Rejecting Executory Power Contracts in Bankruptcy Cases: Jurisdictional
Authority, But Has the Standard Changed?
By Bryan L. Elwood, Greenberg
Traurig, Dallas Office
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On August 4, 2004, a three-judge panel of the Fifth Circuit Court of
Appeals issued an opinion1
in the Mirant Corporation bankruptcy case reversing a federal district court
(the “District Court”) decision holding that it was powerless to approve
Mirant’s proposed rejection of a wholesale contract for the interstate sale
of electricity. The Fifth Circuit ruled that the District Court could authorize
Mirant’s rejection of the executory power contract regardless of the Federal
Energy Regulatory Commission’s (“FERC”) otherwise exclusive jurisdiction
over the rates charged in the contract.2
|"Overruling a district court
decision, the Fifth Circuit opinion issued in Mirant holds that
a Chapter 11 debtor can reject an executory power contract even
if the rates charged in the contract are subject to FERC approval."
The Fifth Circuit remanded the case to the District Court to rule on
the merits of Mirant’s rejection motion. However, in doing so, the District
Court was instructed to seriously consider applying a more stringent standard
than the traditional business judgment test typically used to evaluate a
debtor’s rejection of an executory contract or unexpired lease. Thus, while
the Fifth Circuit made it clear that an executory power contract can be
rejected in a bankruptcy proceeding, one must wonder whether the Fifth Circuit
Court of Appeals has changed the standard for rejecting power contracts?
Mirant Corporation and a number of its affiliates (collectively, “Mirant”)
filed Chapter 11 bankruptcy petitions in July 2003, with the United States
Bankruptcy Court for the Northern District of Texas. One of the largest
public utilities in America, Mirant, in addition to generating electricity,
buys and sells power for use across the United States.
In June 2000, Mirant entered into an asset purchase agreement (the “APA”)
with Potomac Electric Power Company (“PEPCO”) to purchase most of PEPCO’s
electric generation plants and to take assignment of PEPCO’s power purchase
contracts. However, two of these power contracts were not assigned to Mirant
due to the inability to obtain supplier consent. Instead, PEPCO and Mirant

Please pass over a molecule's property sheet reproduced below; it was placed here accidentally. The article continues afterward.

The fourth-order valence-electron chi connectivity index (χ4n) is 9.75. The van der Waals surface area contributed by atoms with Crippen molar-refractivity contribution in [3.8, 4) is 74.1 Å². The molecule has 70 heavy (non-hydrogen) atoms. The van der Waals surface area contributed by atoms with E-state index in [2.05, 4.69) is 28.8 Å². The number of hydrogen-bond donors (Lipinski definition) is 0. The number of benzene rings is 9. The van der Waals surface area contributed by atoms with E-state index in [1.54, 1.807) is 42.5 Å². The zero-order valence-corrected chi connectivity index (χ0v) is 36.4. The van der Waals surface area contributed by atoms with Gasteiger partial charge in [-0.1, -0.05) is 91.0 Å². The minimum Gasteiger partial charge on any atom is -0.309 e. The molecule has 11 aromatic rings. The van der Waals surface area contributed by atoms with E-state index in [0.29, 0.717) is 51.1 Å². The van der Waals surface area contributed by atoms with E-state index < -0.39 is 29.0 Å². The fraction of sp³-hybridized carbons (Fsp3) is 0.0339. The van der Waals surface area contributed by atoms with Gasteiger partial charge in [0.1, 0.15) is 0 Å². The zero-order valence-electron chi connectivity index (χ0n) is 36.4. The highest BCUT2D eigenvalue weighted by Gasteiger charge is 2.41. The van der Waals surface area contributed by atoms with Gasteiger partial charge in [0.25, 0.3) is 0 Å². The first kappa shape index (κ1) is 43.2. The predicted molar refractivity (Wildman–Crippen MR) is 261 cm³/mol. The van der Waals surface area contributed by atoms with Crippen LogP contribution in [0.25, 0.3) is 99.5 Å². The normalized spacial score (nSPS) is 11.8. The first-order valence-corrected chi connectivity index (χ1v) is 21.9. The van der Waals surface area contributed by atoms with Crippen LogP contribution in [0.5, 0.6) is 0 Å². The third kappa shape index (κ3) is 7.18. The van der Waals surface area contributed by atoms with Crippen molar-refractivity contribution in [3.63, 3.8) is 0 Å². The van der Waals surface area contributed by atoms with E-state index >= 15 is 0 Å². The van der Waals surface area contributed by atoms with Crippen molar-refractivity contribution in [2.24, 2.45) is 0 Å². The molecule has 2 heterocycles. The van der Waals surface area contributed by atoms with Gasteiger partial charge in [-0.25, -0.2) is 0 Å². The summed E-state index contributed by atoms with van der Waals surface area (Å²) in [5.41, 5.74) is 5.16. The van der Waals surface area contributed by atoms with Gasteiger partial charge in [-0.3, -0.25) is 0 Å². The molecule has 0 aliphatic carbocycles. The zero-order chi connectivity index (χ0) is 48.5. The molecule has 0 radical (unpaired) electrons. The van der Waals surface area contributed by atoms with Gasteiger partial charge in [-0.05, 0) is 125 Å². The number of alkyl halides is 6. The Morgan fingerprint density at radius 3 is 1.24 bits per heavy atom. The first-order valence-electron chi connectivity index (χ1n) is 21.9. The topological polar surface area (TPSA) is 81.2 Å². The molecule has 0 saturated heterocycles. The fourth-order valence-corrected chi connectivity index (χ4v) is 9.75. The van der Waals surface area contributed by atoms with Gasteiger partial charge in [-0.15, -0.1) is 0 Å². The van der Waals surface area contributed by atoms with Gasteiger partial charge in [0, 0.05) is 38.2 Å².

agreed, pursuant to a schedule attached to the APA (the “Back-to-Back Agreement”),
that PEPCO would comply with its obligations under these unassigned contracts
and that Mirant would then purchase, at the rates charged therein, an amount
of electricity from PEPCO equivalent to PEPCO’s obligations under these
contracts. Upon submission, FERC then approved the rates charged in the
Back-to-Back Agreement. These rates are higher than the current market rate
After filing bankruptcy, and due to its continuing losses under the Back-to-Back
Agreement, Mirant filed a motion to reject the Back-to-Back Agreement, but
not the APA itself, as an executory contract. Following a hearing, the bankruptcy
court held that it had the power to authorize the rejection of the Back-to-Back
However, before a final ruling could be made on the merits of whether
Mirant had grounds to actually reject the Back-to-Back Agreement, the District
Court withdrew the case from the bankruptcy court and held a new hearing
on the matter. The District Court then held that FERC has “exclusive” authority
to determine whether wholesale rates charged for electricity sold in interstate
commerce are reasonable and that any challenge to approved rates must be
pursued in a FERC proceeding. As a result, the District Court found that
Mirant could not reject the Back-to-Back Agreement because doing so was
an improper attempt to avoid its contractual obligations at the rates FERC
had previously approved. Finding no exceptions under the Bankruptcy Code,
the District Court stated that Mirant was required to first seek relief
from the rates charged in the Back-to-Back Agreement in a FERC proceeding.
Mirant thereafter appealed this decision to the Fifth Circuit.
The Federal Power Act gives FERC the exclusive responsibility of approving
rates charged in wholesale contracts for the interstate sale of electricity
as being “just and reasonable.” In acknowledging this fact, the Fifth Circuit
noted that the United States Supreme Court previously determined that FERC
“has the ‘exclusive authority to determine the reasonableness of wholesale
[electricity] rates’ under the Federal Power Act.” Mississippi Power
& Light Co. v. Mississippi, 487 U.S. 354, 371 (1988).
|"Unfortunately, the Fifth Circuit
was not entirely clear whether a debtor’s intentions in seeking
to reject a power contract must be for reasons other than due to
the rates charged."
In bringing its motion to reject the Back-to-Back Agreement, Mirant claimed
that it had the right to reject, subject to the bankruptcy court’s approval,
“any” of its executory contracts. FERC countered that its authority under
the Federal Power Act over wholesale rates preempted the District Court’s
jurisdiction to approve the rejection of the Back-to-Back Agreement. Agreeing
with Mirant, the Fifth Circuit concluded that the District Court’s power
to approve the rejection of the Back-to-Back Agreement did not conflict
with FERC’s authority to regulate rates for the interstate sale of wholesale
Specifically, the Fifth Circuit panel determined that because Mirant’s
proposed rejection of the Back-to-Back Agreement would be considered a breach
of contract, the question then became whether the Federal Power Act granted
FERC exclusive authority over breaches of FERC-approved contracts. The Fifth
Circuit held that the Federal Power Act does not give FERC exclusive jurisdiction
over breach of contract claims where the alleged breaches are unrelated
to an approved rate. As a result, the Fifth Circuit found that the rejection
of the Back-to-Back Agreement would only have an “indirect” impact on the
rates charged therein as the amount of damages PEPCO would have as an unsecured
claim for Mirant’s breach would be calculated using the FERC-approved contractual
rate. In this regard, the Fifth Circuit specifically stated: